Guide to Surviving Long Haul Flights with Little Kids: Part 4-At the Final Airport

Woo hoo! You survived the flight(s) with your kids. You’re exhausted. You’re beat. Your kids are whining, sprawling jello masses on the floor who just can’t quite find enough energy to walk but have plenty of energy to wail or complain. Getting through the airport and to your destination is the last leg of your trip and some preplanning can really help.

If you’re doing a long flight cross country, you’re lucky and don’t need to do immigration or customs. But chances are you are flying internationally and will be dealing with immigration and customs and perhaps visas. All of which adds more time.

Check out Part 1: Ahead of TimePart 2: At the Airport, and Part 3: On the Plane, and Part 5: Getting Over Jet lag

So without further ado, here are some of my tips for making the final leg a little easier, especially if you are flying as the sole adult with kids.

Guide to Surviving Long Haul Flights with Little Kids: Part 4-At the Final Airport |
Everyone is exhausted by the end of the trip!

Arrange for family to meet you as far in as they can. This is either baggage claim for domestic flights or after customs for international ones. The draw of Nan (my mom) waiting for them on the other side of customs is enough to give my kids a final boost of energy to go running through the doors yelling “NAAAAANNNNNNNYYYYYYYY” while I struggle behind them with all the luggage.

No family at your destination? Look into porters or expediters or other types of helpers. In Cairo, we can arrange for an expediter, driver, and car for about $25-35. It is cheap and completely worth it as he can meet you inside immigration and help you through immigration, getting bags, and through customs. He’ll haul your stuff all the way to your a car and driver who gets you to your door. In India there were porters around baggage claim who’d help. Some airports you may be paying a lot more, but it is sometimes worth it. Especially if you have a lot of checked bags.

Strollers. This is when having a stroller is sooooo handy. If you’re lucky enough that your gate-checked stroller is returned to you at plane side, you’re golden. However, many airports don’t return strollers until baggage claim. When we landed in Cairo recently, I had to get both kids and carry-on bags to immigration where we met our expediter and then to baggage claim where our stroller luckily appeared first. Sticking DS2 in it made both of us very happy as he was exhausted.  If you travel a lot, there are certain (typically pricy) strollers that actually fit in the overhead bin and you can bring on board. Then you are never without your stroller.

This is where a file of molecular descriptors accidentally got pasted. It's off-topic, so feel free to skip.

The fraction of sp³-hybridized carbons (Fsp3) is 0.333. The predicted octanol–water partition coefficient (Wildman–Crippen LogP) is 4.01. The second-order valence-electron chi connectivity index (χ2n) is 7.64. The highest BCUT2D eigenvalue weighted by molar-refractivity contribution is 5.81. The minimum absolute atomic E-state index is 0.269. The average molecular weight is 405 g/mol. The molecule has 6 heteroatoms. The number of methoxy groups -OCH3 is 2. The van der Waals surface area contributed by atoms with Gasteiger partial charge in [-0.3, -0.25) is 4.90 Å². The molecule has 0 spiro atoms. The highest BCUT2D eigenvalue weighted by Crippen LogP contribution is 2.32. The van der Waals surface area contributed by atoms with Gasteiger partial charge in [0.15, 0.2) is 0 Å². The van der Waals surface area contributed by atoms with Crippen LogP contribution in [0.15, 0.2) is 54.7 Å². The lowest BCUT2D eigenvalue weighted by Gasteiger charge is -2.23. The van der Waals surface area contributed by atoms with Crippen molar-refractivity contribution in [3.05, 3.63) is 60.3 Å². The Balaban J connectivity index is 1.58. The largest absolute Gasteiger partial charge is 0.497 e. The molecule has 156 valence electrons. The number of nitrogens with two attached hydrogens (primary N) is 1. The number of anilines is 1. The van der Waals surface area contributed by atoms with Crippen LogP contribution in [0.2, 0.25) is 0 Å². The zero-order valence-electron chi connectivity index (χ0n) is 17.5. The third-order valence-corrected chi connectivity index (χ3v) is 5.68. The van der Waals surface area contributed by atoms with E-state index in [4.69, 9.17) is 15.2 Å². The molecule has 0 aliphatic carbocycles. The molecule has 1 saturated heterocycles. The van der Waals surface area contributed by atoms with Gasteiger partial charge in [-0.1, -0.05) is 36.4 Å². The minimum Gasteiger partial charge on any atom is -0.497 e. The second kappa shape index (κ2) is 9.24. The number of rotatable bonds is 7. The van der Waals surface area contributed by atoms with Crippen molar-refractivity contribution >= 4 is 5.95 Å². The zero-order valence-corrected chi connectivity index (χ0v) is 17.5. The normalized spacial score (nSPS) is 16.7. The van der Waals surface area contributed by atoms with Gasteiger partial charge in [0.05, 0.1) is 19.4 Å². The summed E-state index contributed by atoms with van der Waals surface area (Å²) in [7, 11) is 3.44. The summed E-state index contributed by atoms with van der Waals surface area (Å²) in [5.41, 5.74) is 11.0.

Not bringing a stroller or it’s too big but you’re bringing a carseat on board? Consider a gogobabyz or similar. It can come on board with your carseat and then you can wheel your kid through the airport.

Some carry-on kid suitcases double as a wheeling kid seat. We haven’t used them, but some people love them.

Needing to haul a carseat through the airport? Wear it like a turtle shell! I did that with DD when she was 2 and I flew alone to a wedding. Wore her on my front, loosened the carseat straps to their longest and put them on like a backpack with the carseat being my turtle shell. Then I had a hand free to wheel my suitcase and hold my carry-on bag.

Bribe! Yup, sometimes my kids get a lollipop at baggage claim or immigration lines or while getting off the plane because they have reached their threshold.

Talk up the exciting upcoming thing. Is a grandparent waiting on the other side of the door? A parent? Are you about to go in a taxi (DS LOVES taxis)? Are you headed to the beach? Talk about it to keep the excitement up.

Look for priority lines. Some airports specifically indicate special lines for people needing assistance and indication people with small children count. If there is no sign, you can always ask. Or hover in front of a worker. In Frankfurt, we got sent through the much shorter EU Passport line (rather than the Other Passports line we should have gone through) because of having little kids. In Bangkok families go through priority lines as well. The US tends to be the worst about allowing this. But it can’t hurt to ask. Especially if your kid is melting down.

Landing at night? Hoping your kid falls asleep on the drive home? Take a bathroom break in the airport and put on fresh diapers, go potty, brush teeth, and possibly change into pajamas. Then if they fall asleep in the car, you can hopefully just transfer them into their beds.

I don’t actually have any good photos from this stage of the journey as I’m normally exhausted and many airports are picky about photos in many of these sections.

Good Luck!

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